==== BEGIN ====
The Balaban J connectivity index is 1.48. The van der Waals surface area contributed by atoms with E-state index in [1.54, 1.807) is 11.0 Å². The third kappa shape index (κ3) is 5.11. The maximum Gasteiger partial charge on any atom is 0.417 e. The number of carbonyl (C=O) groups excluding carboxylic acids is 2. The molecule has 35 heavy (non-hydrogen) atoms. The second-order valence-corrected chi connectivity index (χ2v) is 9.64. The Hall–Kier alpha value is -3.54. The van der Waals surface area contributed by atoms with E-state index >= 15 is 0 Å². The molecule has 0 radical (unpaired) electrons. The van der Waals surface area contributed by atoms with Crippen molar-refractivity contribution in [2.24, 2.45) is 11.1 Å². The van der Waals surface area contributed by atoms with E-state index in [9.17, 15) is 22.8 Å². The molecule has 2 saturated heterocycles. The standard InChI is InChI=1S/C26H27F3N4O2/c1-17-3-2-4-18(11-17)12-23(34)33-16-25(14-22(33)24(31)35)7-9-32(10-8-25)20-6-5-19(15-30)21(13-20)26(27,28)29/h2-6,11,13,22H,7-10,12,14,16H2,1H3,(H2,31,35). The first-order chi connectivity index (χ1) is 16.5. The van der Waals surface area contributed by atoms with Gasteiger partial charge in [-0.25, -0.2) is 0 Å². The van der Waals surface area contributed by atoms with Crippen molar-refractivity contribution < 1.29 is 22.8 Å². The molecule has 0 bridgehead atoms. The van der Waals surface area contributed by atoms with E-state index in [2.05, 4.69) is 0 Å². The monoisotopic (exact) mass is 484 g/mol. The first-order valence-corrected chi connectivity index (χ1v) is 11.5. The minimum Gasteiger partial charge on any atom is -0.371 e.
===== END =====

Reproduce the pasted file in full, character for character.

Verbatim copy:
The Balaban J connectivity index is 1.48. The van der Waals surface area contributed by atoms with E-state index in [1.54, 1.807) is 11.0 Å². The third kappa shape index (κ3) is 5.11. The maximum Gasteiger partial charge on any atom is 0.417 e. The number of carbonyl (C=O) groups excluding carboxylic acids is 2. The molecule has 35 heavy (non-hydrogen) atoms. The second-order valence-corrected chi connectivity index (χ2v) is 9.64. The Hall–Kier alpha value is -3.54. The van der Waals surface area contributed by atoms with E-state index >= 15 is 0 Å². The molecule has 0 radical (unpaired) electrons. The van der Waals surface area contributed by atoms with Crippen molar-refractivity contribution in [2.24, 2.45) is 11.1 Å². The van der Waals surface area contributed by atoms with E-state index in [9.17, 15) is 22.8 Å². The molecule has 2 saturated heterocycles. The standard InChI is InChI=1S/C26H27F3N4O2/c1-17-3-2-4-18(11-17)12-23(34)33-16-25(14-22(33)24(31)35)7-9-32(10-8-25)20-6-5-19(15-30)21(13-20)26(27,28)29/h2-6,11,13,22H,7-10,12,14,16H2,1H3,(H2,31,35). The first-order chi connectivity index (χ1) is 16.5. The van der Waals surface area contributed by atoms with Gasteiger partial charge in [-0.25, -0.2) is 0 Å². The van der Waals surface area contributed by atoms with Crippen molar-refractivity contribution < 1.29 is 22.8 Å². The molecule has 0 bridgehead atoms. The van der Waals surface area contributed by atoms with E-state index in [2.05, 4.69) is 0 Å². The monoisotopic (exact) mass is 484 g/mol. The first-order valence-corrected chi connectivity index (χ1v) is 11.5. The minimum Gasteiger partial charge on any atom is -0.371 e.